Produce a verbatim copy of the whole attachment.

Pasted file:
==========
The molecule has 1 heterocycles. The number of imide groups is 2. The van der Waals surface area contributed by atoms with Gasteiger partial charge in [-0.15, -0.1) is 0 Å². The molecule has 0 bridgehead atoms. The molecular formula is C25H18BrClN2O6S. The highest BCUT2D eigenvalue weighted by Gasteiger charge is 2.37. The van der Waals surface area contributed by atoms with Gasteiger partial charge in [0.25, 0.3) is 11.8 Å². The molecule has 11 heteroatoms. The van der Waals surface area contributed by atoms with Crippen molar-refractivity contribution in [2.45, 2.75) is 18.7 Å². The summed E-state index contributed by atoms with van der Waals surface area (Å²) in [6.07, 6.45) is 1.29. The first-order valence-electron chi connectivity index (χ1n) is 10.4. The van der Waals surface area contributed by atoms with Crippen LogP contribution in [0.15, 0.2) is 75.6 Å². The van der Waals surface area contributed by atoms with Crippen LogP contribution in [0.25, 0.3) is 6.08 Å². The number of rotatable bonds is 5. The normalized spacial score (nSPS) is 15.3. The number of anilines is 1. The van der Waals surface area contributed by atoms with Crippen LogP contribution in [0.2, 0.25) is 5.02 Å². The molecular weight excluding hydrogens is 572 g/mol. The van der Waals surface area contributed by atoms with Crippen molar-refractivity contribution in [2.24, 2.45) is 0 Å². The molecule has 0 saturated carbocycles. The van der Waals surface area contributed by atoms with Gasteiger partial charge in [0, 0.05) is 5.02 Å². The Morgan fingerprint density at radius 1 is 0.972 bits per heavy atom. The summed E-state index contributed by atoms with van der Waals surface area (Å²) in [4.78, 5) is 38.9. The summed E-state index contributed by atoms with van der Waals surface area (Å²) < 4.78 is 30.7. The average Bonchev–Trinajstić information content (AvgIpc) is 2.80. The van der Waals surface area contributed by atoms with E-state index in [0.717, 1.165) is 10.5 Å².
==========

The molecule has 1 heterocycles. The number of imide groups is 2. The van der Waals surface area contributed by atoms with Gasteiger partial charge in [-0.15, -0.1) is 0 Å². The molecule has 0 bridgehead atoms. The molecular formula is C25H18BrClN2O6S. The highest BCUT2D eigenvalue weighted by Gasteiger charge is 2.37. The van der Waals surface area contributed by atoms with Gasteiger partial charge in [0.25, 0.3) is 11.8 Å². The molecule has 11 heteroatoms. The van der Waals surface area contributed by atoms with Crippen molar-refractivity contribution in [2.45, 2.75) is 18.7 Å². The summed E-state index contributed by atoms with van der Waals surface area (Å²) in [6.07, 6.45) is 1.29. The first-order valence-electron chi connectivity index (χ1n) is 10.4. The van der Waals surface area contributed by atoms with Crippen LogP contribution in [0.15, 0.2) is 75.6 Å². The van der Waals surface area contributed by atoms with Crippen LogP contribution in [0.25, 0.3) is 6.08 Å². The number of rotatable bonds is 5. The normalized spacial score (nSPS) is 15.3. The number of anilines is 1. The van der Waals surface area contributed by atoms with Crippen LogP contribution in [0.2, 0.25) is 5.02 Å². The molecular weight excluding hydrogens is 572 g/mol. The van der Waals surface area contributed by atoms with Crippen molar-refractivity contribution in [2.24, 2.45) is 0 Å². The molecule has 0 saturated carbocycles. The van der Waals surface area contributed by atoms with Gasteiger partial charge in [0, 0.05) is 5.02 Å². The Morgan fingerprint density at radius 1 is 0.972 bits per heavy atom. The summed E-state index contributed by atoms with van der Waals surface area (Å²) in [4.78, 5) is 38.9. The summed E-state index contributed by atoms with van der Waals surface area (Å²) < 4.78 is 30.7. The average Bonchev–Trinajstić information content (AvgIpc) is 2.80. The van der Waals surface area contributed by atoms with E-state index in [0.717, 1.165) is 10.5 Å².